Built about 150 years ago to connect the regional economic centres of the Austro-Hungarian Monarchy Linz and Budweis/České Budějovice, it was probably never the intention of today’s Summerauerbahn to publicly connect the north-eastern Mühlviertel to the central region of Upper Austria.
The fact that hardly any villages along the Summerauerbahn are actually connected to the railway line with a station directly in the village, in the town, probably corresponds to this originally non-existent claim. The Summerauerbahn is nevertheless suitable for identification: the people living along its course have in common that the railway is somewhere nearby, but hardly usable in everyday life. Motorway and highway dominate as routes.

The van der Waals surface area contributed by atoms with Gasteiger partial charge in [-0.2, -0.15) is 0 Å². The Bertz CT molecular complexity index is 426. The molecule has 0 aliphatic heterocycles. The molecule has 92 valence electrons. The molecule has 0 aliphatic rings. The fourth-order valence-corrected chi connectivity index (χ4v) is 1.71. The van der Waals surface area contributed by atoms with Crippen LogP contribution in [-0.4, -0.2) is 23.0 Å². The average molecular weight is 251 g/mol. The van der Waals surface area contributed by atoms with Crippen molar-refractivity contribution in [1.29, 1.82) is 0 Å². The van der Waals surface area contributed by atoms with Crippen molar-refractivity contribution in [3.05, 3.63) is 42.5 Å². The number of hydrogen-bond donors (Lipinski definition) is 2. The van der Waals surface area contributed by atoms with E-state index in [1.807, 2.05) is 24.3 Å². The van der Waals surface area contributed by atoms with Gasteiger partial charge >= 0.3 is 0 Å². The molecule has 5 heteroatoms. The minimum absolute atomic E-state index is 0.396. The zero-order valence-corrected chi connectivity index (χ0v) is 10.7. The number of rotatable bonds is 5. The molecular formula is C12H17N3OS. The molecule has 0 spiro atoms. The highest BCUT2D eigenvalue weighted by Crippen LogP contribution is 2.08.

The realisation that 150-year-old transport infrastructures do not (or cannot) meet the changed and developing demands on mobility is imposing.
In this case, the railway line as a connecting element between the central region and within the province remains a bitter utopia – bitter because it is tangible. The tracks have been laid, the stations built, the timetables written. And the trains are running. But sometimes into nothing, through nothing and for nothing.
Current railroad timetable
Links to the railroad (in German language)
Literature about the Summerauerbahn
Nikal Bisenberger, Markus Müller: Die Summerauerbahn. RMG-Verlag 2020.